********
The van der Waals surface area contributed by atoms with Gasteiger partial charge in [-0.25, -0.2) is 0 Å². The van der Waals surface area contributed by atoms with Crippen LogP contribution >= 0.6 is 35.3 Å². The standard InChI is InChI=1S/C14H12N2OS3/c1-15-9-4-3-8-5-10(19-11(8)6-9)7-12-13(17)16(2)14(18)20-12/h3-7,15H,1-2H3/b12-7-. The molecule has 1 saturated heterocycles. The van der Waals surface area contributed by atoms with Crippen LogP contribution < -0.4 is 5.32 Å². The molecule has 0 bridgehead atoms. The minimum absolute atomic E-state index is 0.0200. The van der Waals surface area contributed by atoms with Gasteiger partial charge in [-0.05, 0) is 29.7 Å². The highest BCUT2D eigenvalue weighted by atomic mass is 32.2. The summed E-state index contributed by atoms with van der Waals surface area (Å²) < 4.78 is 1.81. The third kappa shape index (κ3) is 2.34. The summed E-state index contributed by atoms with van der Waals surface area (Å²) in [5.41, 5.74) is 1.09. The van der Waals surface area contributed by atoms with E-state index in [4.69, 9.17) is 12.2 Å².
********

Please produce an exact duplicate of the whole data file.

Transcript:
The van der Waals surface area contributed by atoms with Gasteiger partial charge in [-0.25, -0.2) is 0 Å². The van der Waals surface area contributed by atoms with Crippen LogP contribution >= 0.6 is 35.3 Å². The standard InChI is InChI=1S/C14H12N2OS3/c1-15-9-4-3-8-5-10(19-11(8)6-9)7-12-13(17)16(2)14(18)20-12/h3-7,15H,1-2H3/b12-7-. The molecule has 1 saturated heterocycles. The van der Waals surface area contributed by atoms with Crippen LogP contribution < -0.4 is 5.32 Å². The molecule has 0 bridgehead atoms. The minimum absolute atomic E-state index is 0.0200. The van der Waals surface area contributed by atoms with Gasteiger partial charge in [-0.05, 0) is 29.7 Å². The highest BCUT2D eigenvalue weighted by atomic mass is 32.2. The summed E-state index contributed by atoms with van der Waals surface area (Å²) < 4.78 is 1.81. The third kappa shape index (κ3) is 2.34. The summed E-state index contributed by atoms with van der Waals surface area (Å²) in [5.41, 5.74) is 1.09. The van der Waals surface area contributed by atoms with E-state index in [4.69, 9.17) is 12.2 Å².